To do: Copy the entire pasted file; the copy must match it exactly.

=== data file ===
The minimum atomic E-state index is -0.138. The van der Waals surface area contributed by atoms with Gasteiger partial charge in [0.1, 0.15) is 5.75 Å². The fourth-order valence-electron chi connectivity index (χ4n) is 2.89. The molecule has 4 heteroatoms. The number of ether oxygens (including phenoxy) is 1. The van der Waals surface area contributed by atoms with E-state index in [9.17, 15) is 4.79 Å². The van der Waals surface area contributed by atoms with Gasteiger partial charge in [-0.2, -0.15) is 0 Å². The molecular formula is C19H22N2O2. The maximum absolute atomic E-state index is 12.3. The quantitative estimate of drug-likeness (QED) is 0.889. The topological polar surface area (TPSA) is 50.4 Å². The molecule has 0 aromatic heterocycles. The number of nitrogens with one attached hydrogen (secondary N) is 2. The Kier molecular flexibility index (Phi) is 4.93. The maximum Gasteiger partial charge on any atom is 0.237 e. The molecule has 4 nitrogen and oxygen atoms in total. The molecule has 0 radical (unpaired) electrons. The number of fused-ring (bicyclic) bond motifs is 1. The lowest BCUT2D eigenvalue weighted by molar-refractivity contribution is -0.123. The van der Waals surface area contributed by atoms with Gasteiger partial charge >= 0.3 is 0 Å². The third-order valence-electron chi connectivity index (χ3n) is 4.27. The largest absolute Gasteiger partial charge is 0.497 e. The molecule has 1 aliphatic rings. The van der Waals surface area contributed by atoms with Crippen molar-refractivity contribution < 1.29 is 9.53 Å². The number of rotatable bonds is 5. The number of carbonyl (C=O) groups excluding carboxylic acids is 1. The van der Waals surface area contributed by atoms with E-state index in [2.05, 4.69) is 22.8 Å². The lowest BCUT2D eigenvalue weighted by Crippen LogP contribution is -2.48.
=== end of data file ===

The minimum atomic E-state index is -0.138. The van der Waals surface area contributed by atoms with Gasteiger partial charge in [0.1, 0.15) is 5.75 Å². The fourth-order valence-electron chi connectivity index (χ4n) is 2.89. The molecule has 4 heteroatoms. The number of ether oxygens (including phenoxy) is 1. The van der Waals surface area contributed by atoms with E-state index in [9.17, 15) is 4.79 Å². The van der Waals surface area contributed by atoms with Gasteiger partial charge in [-0.2, -0.15) is 0 Å². The molecular formula is C19H22N2O2. The maximum absolute atomic E-state index is 12.3. The quantitative estimate of drug-likeness (QED) is 0.889. The topological polar surface area (TPSA) is 50.4 Å². The molecule has 0 aromatic heterocycles. The number of nitrogens with one attached hydrogen (secondary N) is 2. The Kier molecular flexibility index (Phi) is 4.93. The maximum Gasteiger partial charge on any atom is 0.237 e. The molecule has 4 nitrogen and oxygen atoms in total. The molecule has 0 radical (unpaired) electrons. The number of fused-ring (bicyclic) bond motifs is 1. The lowest BCUT2D eigenvalue weighted by molar-refractivity contribution is -0.123. The van der Waals surface area contributed by atoms with Gasteiger partial charge >= 0.3 is 0 Å². The third-order valence-electron chi connectivity index (χ3n) is 4.27. The largest absolute Gasteiger partial charge is 0.497 e. The molecule has 1 aliphatic rings. The van der Waals surface area contributed by atoms with Crippen molar-refractivity contribution < 1.29 is 9.53 Å². The number of rotatable bonds is 5. The number of carbonyl (C=O) groups excluding carboxylic acids is 1. The van der Waals surface area contributed by atoms with E-state index in [2.05, 4.69) is 22.8 Å². The lowest BCUT2D eigenvalue weighted by Crippen LogP contribution is -2.48.